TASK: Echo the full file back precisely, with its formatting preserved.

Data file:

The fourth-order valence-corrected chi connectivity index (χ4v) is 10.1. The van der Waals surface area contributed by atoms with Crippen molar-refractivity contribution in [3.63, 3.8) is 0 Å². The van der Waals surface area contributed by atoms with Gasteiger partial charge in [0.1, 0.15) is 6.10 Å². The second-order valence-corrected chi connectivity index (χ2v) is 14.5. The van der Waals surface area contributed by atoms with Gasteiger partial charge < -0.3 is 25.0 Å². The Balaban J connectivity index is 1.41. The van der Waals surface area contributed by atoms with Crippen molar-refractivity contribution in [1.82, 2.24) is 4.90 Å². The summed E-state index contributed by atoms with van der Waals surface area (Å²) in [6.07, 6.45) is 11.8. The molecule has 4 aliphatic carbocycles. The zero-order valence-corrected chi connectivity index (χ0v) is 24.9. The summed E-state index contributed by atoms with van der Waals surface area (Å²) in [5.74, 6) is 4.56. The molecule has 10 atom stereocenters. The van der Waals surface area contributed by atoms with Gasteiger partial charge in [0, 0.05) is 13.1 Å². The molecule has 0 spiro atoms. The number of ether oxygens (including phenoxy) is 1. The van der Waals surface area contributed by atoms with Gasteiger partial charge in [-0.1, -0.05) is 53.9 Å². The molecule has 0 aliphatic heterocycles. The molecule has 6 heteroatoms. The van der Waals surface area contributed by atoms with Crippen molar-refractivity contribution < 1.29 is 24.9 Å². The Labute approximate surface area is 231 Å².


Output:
The fourth-order valence-corrected chi connectivity index (χ4v) is 10.1. The van der Waals surface area contributed by atoms with Crippen molar-refractivity contribution in [3.63, 3.8) is 0 Å². The van der Waals surface area contributed by atoms with Gasteiger partial charge in [0.1, 0.15) is 6.10 Å². The second-order valence-corrected chi connectivity index (χ2v) is 14.5. The van der Waals surface area contributed by atoms with Gasteiger partial charge < -0.3 is 25.0 Å². The Balaban J connectivity index is 1.41. The van der Waals surface area contributed by atoms with Crippen molar-refractivity contribution in [1.82, 2.24) is 4.90 Å². The summed E-state index contributed by atoms with van der Waals surface area (Å²) in [6.07, 6.45) is 11.8. The molecule has 4 aliphatic carbocycles. The zero-order valence-corrected chi connectivity index (χ0v) is 24.9. The summed E-state index contributed by atoms with van der Waals surface area (Å²) in [5.74, 6) is 4.56. The molecule has 10 atom stereocenters. The van der Waals surface area contributed by atoms with Gasteiger partial charge in [0, 0.05) is 13.1 Å². The molecule has 0 spiro atoms. The number of ether oxygens (including phenoxy) is 1. The van der Waals surface area contributed by atoms with Gasteiger partial charge in [-0.1, -0.05) is 53.9 Å². The molecule has 0 aliphatic heterocycles. The molecule has 6 heteroatoms. The van der Waals surface area contributed by atoms with Crippen molar-refractivity contribution < 1.29 is 24.9 Å². The Labute approximate surface area is 231 Å².